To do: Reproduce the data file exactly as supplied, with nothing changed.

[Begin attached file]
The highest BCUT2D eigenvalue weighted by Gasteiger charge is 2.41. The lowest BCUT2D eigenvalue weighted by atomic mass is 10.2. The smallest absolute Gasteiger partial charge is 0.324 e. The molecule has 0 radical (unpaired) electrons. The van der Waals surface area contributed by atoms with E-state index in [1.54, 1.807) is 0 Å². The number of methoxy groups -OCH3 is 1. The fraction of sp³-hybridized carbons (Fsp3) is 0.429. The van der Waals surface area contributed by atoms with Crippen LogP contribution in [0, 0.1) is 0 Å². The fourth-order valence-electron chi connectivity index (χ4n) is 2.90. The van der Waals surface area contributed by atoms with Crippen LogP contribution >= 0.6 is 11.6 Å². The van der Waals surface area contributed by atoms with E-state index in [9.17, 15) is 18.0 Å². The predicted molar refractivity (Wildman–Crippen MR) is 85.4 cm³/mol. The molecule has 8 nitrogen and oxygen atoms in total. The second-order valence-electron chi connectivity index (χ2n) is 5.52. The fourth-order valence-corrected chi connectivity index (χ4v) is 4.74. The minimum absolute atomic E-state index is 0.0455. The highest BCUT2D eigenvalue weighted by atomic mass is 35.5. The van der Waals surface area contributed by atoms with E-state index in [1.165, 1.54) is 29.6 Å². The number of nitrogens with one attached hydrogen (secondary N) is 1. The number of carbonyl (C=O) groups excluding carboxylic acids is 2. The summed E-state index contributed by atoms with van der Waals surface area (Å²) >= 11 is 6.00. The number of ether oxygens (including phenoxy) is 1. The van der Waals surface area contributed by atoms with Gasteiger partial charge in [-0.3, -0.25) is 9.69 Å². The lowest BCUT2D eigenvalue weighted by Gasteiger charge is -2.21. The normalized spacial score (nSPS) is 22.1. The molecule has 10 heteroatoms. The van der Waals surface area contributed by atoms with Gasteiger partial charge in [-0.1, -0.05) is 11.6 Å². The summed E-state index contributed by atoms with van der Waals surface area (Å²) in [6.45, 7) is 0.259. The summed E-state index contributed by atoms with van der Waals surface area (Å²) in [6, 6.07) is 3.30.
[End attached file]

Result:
The highest BCUT2D eigenvalue weighted by Gasteiger charge is 2.41. The lowest BCUT2D eigenvalue weighted by atomic mass is 10.2. The smallest absolute Gasteiger partial charge is 0.324 e. The molecule has 0 radical (unpaired) electrons. The van der Waals surface area contributed by atoms with E-state index in [1.54, 1.807) is 0 Å². The number of methoxy groups -OCH3 is 1. The fraction of sp³-hybridized carbons (Fsp3) is 0.429. The van der Waals surface area contributed by atoms with Crippen LogP contribution in [0, 0.1) is 0 Å². The fourth-order valence-electron chi connectivity index (χ4n) is 2.90. The van der Waals surface area contributed by atoms with Crippen LogP contribution >= 0.6 is 11.6 Å². The van der Waals surface area contributed by atoms with E-state index in [9.17, 15) is 18.0 Å². The predicted molar refractivity (Wildman–Crippen MR) is 85.4 cm³/mol. The molecule has 8 nitrogen and oxygen atoms in total. The second-order valence-electron chi connectivity index (χ2n) is 5.52. The fourth-order valence-corrected chi connectivity index (χ4v) is 4.74. The minimum absolute atomic E-state index is 0.0455. The highest BCUT2D eigenvalue weighted by atomic mass is 35.5. The van der Waals surface area contributed by atoms with E-state index in [1.165, 1.54) is 29.6 Å². The number of nitrogens with one attached hydrogen (secondary N) is 1. The number of carbonyl (C=O) groups excluding carboxylic acids is 2. The summed E-state index contributed by atoms with van der Waals surface area (Å²) >= 11 is 6.00. The number of ether oxygens (including phenoxy) is 1. The van der Waals surface area contributed by atoms with Gasteiger partial charge in [-0.3, -0.25) is 9.69 Å². The lowest BCUT2D eigenvalue weighted by Gasteiger charge is -2.21. The normalized spacial score (nSPS) is 22.1. The molecule has 10 heteroatoms. The van der Waals surface area contributed by atoms with Gasteiger partial charge in [-0.1, -0.05) is 11.6 Å². The summed E-state index contributed by atoms with van der Waals surface area (Å²) in [6.45, 7) is 0.259. The summed E-state index contributed by atoms with van der Waals surface area (Å²) in [6, 6.07) is 3.30.